One of the potential game changers, electric vehicles, has been getting some negative press recently. It’s too expensive, the range is too short, there aren’t any recharging stations are some of the obstacles frequently cited.
In my view, it really comes down to the economics individual decisionmakers face. Economics matter, really a lot. Remember $4 gas wiped out investors in Chrysler and GM. So I posed myself the question…is there anyway to make EVs the right economic choice? True, even after the federal tax credit they cost more, but can this extra cost can be overcome by lower fuel expenses?
Having been around the utility industry for a while, and also helping develop a price forecasting service for wholesale electricity, I’m aware that there are some big changes in the wholesale electric markets. These changes are the result of the rise of numerous super-efficient combined cycle power plants and the price dampening effect of lots of shale gas. This is translating into off-peak electric prices in the western US in the 4 cent/kWh range. So what would happen if a progressive utility that was getting tons of federal money to install smart meters decided to put the smart meters to work by flowing off-peak electricity to electric cars at wholesale prices?
But even before looking at the economics of cheap electricity, is it practical to provide cheap off-peak power? I think the answer is yes. The smart meters are supposed to provide utilities with two way communication and multiple meter channels. So it should be possible to set up an outlet that only functions during off-peak hours and is separately metered. Also, adding some load during the nighttime shouldn’t be too big an issue…this is when load is already the lowest and the transmission and distribution system should work fine, at least for a while. Finding wholesale power shouldn’t be much of an issue either, the utility can either generate it or buy it on the market from a variety of suppliers. Operationally the utility may need to manage the morning and evening ramp ups and downs differently but after looking at wind integration I think this can be made to work.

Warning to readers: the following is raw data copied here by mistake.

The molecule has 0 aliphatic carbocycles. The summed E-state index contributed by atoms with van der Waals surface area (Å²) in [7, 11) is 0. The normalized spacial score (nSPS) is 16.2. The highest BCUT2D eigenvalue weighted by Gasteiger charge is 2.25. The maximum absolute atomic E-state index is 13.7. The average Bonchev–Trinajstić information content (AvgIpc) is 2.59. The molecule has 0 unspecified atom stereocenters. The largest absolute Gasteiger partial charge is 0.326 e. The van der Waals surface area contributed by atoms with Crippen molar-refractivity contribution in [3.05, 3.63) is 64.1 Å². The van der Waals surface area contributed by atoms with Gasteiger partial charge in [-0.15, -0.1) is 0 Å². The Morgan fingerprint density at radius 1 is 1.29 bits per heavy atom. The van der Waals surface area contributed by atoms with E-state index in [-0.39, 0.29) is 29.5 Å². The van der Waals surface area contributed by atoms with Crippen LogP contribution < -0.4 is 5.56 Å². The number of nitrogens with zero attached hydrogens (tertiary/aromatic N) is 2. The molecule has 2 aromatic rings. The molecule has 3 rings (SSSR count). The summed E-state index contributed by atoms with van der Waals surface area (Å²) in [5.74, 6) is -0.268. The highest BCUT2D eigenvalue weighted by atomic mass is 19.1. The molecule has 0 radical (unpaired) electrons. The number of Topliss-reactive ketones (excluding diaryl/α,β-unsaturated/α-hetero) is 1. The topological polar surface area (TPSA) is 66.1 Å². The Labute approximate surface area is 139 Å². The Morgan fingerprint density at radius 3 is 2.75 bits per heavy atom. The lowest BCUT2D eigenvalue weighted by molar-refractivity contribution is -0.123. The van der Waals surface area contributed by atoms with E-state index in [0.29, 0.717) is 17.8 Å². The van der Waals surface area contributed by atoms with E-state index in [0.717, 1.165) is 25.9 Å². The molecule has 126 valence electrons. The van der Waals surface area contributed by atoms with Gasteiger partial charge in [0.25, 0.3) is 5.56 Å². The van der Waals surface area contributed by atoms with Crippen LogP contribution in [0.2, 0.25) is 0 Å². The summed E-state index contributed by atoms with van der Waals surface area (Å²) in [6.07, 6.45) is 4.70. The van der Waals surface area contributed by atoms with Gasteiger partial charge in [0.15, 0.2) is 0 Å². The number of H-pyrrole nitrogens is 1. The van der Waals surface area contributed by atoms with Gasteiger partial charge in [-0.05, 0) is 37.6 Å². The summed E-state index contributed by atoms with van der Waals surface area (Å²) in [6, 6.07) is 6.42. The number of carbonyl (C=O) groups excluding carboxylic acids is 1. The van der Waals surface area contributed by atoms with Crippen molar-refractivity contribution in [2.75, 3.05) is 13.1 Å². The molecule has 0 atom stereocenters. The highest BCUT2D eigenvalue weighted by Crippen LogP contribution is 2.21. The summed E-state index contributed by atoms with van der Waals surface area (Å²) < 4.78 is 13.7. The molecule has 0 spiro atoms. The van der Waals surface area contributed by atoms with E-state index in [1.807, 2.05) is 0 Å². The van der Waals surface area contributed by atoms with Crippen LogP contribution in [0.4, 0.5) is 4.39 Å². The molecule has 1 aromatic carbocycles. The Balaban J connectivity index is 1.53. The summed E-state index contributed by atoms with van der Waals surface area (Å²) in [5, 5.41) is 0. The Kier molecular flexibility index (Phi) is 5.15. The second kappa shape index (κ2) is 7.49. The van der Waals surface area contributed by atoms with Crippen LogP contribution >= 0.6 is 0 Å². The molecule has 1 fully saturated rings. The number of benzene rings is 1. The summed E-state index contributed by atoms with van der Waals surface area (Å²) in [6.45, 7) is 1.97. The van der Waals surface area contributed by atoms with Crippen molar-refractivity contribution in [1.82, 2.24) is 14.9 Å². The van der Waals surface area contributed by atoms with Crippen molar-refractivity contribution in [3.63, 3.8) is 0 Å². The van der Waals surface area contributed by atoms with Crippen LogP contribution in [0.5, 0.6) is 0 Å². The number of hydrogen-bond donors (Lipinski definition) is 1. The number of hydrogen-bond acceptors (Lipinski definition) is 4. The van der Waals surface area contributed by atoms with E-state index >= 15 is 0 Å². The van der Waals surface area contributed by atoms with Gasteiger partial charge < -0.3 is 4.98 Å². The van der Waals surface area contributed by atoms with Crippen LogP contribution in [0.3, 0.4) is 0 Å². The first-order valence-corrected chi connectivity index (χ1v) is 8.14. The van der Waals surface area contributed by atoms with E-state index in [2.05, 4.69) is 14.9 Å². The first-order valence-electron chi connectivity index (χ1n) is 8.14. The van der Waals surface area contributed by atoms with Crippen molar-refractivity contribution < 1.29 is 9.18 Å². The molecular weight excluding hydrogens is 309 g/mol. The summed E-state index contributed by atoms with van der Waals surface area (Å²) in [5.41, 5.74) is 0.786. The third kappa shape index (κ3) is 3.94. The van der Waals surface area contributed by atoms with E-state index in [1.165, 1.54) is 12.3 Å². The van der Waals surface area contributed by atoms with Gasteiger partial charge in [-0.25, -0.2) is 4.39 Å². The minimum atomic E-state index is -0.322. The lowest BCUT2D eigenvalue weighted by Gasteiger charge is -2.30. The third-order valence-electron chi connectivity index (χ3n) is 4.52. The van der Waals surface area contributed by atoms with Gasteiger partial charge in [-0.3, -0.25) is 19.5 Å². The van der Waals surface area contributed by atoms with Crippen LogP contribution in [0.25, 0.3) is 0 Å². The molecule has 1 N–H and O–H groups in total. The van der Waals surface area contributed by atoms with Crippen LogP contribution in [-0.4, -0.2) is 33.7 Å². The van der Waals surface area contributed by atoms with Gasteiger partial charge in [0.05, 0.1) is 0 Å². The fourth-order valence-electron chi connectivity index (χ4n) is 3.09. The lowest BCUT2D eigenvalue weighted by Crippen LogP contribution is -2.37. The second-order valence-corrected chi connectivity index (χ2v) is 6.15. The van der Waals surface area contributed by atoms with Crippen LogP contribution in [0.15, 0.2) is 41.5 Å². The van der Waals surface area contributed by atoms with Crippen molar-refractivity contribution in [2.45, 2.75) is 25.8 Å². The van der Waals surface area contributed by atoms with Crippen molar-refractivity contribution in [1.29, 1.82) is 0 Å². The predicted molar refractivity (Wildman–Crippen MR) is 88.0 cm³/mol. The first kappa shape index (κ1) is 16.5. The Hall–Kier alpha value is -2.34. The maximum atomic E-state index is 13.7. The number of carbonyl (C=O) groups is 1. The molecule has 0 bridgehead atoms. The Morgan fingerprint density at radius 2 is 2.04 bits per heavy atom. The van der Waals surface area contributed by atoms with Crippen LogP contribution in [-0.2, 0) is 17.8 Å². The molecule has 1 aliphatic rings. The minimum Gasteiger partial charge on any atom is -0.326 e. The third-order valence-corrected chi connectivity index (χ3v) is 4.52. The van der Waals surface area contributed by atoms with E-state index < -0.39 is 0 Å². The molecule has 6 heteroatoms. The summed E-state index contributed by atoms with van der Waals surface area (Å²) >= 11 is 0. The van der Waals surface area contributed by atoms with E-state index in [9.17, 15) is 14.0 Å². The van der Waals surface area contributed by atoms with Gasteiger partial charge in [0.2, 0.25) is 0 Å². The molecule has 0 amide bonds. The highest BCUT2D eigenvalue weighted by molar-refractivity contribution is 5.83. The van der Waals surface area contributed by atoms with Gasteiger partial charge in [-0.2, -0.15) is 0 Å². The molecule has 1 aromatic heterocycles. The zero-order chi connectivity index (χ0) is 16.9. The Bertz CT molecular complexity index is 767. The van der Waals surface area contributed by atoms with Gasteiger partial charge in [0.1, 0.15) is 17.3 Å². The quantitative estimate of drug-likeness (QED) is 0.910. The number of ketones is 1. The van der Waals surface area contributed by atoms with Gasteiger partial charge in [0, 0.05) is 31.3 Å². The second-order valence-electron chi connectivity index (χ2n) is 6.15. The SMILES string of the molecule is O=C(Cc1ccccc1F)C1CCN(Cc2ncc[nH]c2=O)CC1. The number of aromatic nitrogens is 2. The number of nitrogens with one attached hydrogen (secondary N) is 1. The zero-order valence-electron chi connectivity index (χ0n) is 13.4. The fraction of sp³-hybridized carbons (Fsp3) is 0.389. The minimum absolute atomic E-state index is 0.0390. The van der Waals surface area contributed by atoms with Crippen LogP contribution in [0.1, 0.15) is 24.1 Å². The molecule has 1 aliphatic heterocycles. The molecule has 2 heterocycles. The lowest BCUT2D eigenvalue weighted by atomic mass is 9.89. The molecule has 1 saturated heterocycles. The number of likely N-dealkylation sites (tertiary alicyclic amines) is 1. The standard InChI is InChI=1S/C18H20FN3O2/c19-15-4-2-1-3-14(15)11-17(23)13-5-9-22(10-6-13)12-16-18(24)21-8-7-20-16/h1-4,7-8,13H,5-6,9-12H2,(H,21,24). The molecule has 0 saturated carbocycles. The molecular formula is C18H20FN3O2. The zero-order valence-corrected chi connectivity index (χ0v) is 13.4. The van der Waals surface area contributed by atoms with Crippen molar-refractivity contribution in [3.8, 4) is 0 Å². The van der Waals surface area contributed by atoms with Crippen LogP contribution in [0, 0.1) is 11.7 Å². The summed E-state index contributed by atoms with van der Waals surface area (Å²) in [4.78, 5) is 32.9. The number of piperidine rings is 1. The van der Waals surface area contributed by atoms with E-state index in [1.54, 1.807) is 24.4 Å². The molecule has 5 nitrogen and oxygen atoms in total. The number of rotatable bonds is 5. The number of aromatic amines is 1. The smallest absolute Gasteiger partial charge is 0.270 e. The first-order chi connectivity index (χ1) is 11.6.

For an economic comparison I chose a Nissan Leaf which is now appearing at auto shows, and a Toyota Camry. I looked up mileage rates, ranges, charge sizes, tax credits, and basic manufacturers suggested prices. I expect the average driver, who puts on 41 miles a day, should be able to handle the 100 range of the Nissan Leaf. Putting this all together I developed the following chart showing the time to payback the higher initial cost of the Leaf, after tax credits, as a function of miles driven and electric pricing.
The bottom line is with cheap off-peak energy the Leaf can payoff in as little as 3 years. Not bad. This is less than the term of some auto loans so a buyer would acutally see, after loan and fuel costs, a lower cost for the Leaf than a Camry. And after the loan is paid off the owner would continue to enjoy the fuel savings for the life of the vehicle. The progressive utility, it seems, can make a difference and use its new smart grid technology in the bargain.
Switching to the investment side of clean energy, 2010 has been disappointing. While all broad market indices that I track are positive for the year, only one of the fifteen clean energy ETFs and mutual funds I track are positive YTD and many of these investments are very negative. To review these investment results go to our Returns page.
The best, and only positive return in clean energy is the PowerShares Global Progressive Transportation (PTRP) ETF, up 7.15% YTD. Unfortunately for investors, this fund has only been able to attract $5.8 million USD in investments in its two years, due in part to the lousy timing of opening in September 2008. The upshot is PowerShares is closing PTRP as of December 14, 2010 and investors will have no easy instrument to invest in clean tech transportation.